The last Jew from Kabul will travel to Israel.
Zebulon Simentov is in Turkey, in what will be his last stop before he arrives in the Holy Land.
The man, known as the last Jew in Kabul, is leaving for Israel soon after agreeing to a religious divorce to his ex-wife on a zoom call, a condition for smooth entry into the Holy Land.
Zebulon Simentov, who fled Afghanistan last month after the Taliban takeover, landed in Turkey on Sunday. His rescuers say it is the last stop before traveling to Israel, perhaps as early as this week.
It marks the end of a week-long Odyssey, including an escape from his homeland, as well as a video conference divorce proceedings to ensure he does not get into trouble with Israeli authorities.
Under Jewish religious law, a husband must agree to divorce his wife, which he has refused to do for many years. Faced with the possibility of legal action in Israel, where his ex-wife Semantov lives after years of resistance, he finally agreed to divorce last month in a special zoom call overseen by Australian rabbinic authorities.
The Associated Press saw part of the procedure. During the sometimes chaotic discussion, conducted through an interpreter who struggled to explain the process, Simentov agrees to sign a divorce document known as "obtain" after receiving assurances that he will not face trouble in Israel.
Rabbi Moshe Margaretten, whose nonprofit group Tzedek Association funded the trip, said Simentov had spent the last few weeks living peacefully in Pakistan, an Islamic country with no diplomatic relations with Israel.
He said his group had considered bringing Simentov to the United States but decided that Israel was a better destination due to difficulties processing an entry visa to the United States. Simentov has many relatives, including five brothers and two daughters, who already they are in Israel.
"We are pleased that Zebulun Semantov has managed to escape Afghanistan and is now safe in Turkey, whose group has helped evacuate dozens of people from Afghanistan," Margaret said. " Zebulon's life was in danger in Afghanistan ."
Rabbi Mendy Chitrik, The president of the Union of Rabbis in the Islamic States received Semantov at Istanbul Airport on Sunday.
He said it was time to take Somantov to the Israeli consulate to arrange for his entry into Israel. According to Israel's "return law", any Jew has the right to Israeli citizenship.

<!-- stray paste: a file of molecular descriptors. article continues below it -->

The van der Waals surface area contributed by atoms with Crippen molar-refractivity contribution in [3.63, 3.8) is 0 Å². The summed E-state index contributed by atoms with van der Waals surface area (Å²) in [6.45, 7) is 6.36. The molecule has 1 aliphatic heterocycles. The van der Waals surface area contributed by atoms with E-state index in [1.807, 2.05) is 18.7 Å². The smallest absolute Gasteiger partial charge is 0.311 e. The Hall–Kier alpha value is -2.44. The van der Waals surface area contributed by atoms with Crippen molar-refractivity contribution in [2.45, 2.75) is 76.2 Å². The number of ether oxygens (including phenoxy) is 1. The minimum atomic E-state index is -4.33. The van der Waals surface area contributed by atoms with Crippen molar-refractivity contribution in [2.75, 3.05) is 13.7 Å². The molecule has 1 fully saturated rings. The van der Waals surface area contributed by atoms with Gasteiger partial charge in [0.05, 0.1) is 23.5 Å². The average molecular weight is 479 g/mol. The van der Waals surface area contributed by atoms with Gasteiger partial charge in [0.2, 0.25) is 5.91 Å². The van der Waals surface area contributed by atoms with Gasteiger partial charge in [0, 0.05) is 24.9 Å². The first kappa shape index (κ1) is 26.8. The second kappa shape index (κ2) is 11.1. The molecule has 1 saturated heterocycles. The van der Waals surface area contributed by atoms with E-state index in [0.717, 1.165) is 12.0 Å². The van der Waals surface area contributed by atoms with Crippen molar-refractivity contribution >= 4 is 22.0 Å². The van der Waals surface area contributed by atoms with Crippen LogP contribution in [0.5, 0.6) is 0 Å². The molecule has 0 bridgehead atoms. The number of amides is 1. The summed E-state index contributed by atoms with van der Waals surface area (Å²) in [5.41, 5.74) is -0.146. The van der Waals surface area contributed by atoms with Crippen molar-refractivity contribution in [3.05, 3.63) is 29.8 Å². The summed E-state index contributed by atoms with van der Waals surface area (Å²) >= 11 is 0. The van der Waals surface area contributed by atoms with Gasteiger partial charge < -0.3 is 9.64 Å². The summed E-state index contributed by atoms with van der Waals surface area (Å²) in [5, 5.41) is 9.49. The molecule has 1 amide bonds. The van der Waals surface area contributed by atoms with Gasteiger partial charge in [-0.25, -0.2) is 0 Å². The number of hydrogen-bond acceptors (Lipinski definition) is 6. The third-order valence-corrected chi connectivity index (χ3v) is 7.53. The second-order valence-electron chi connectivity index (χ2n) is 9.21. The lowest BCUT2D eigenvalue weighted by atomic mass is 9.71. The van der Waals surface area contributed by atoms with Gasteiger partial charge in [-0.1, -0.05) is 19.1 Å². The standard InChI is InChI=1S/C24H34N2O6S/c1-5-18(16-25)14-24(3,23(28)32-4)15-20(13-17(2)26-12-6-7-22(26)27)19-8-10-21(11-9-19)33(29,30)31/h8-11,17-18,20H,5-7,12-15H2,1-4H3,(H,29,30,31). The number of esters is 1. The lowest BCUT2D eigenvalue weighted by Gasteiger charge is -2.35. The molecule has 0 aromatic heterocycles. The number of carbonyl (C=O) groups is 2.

Chitrak said he worked with Margareton and other volunteers for months to get Semantov out of Afghanistan. "I am just happy to be free.," he said.
It is unclear how long that will take. Israel's Foreign Ministry said it was not aware of the request. Simentov could also be delayed by coronavirus protocols restricting entry into Israel.
Simentov, who lived in a dilapidated synagogue in Kabul, maintained the kosher religion and prayed in Hebrew, endured decades of war as the country's centuries-old Jewish community was rapidly shrinking. But the Taliban's takeover in August appears to have been the last straw.
Moti Kahana, an Israeli-American businessman who runs a private company that organized the evacuation on behalf of Margaretten, told The Associated Press last month that Simentov was not concerned about the Taliban because he had lived under their rule before. Instead, he said threats from the more radical Islamic State group and pressure from neighbors rescued with it helped persuade him to leave.
Hebrew manuscripts found in caves in northern Afghanistan indicate that a thriving Jewish community existed there at least 1,000 years ago. At the end of the 19th century, Afghanistan was home to some 40,000 Jews, many Persian Jews who had fled forced conversion in neighboring Iran. The decline of the community began with a departure to Israel after its creation in 1948.
In an interview with The Associated Press in 2009, Simentov said that the last Jewish families left after the 1979 Soviet invasion.
He shared the synagogue building for several years with the only other Jew in the country, Isaak Levi. Still, they despised and fought each other during the previous Taliban rule from 1996 to 2001.
On one occasion, Levy accused Semantov of robbery and espionage, and Semantov replied that Levy rented rooms to prostitutes, an allegation he denied, The New York Times reported in 2002.
The Taliban arrested both men, beat them, and confiscated them. The ancient Torah scrolls disappeared after the Taliban were ousted from power in the 2001 US-led invasion.
When his 80-year-old family member died in 2005, Semantov said he was happy to be free.
Reporters who visited Semantov over the years and charged hefty fees for interviews found a whiskey-loving man who kept a pet peacock and watched Afghan television. He observed Jewish food restrictions and ran a kebab shop.
Born in 1959 in the western city of Herat, he has always insisted that Afghanistan is his home.
Like other Islamic militant groups, the Taliban are hostile to Israel but tolerated the country's tiny Jewish community during their previous reign.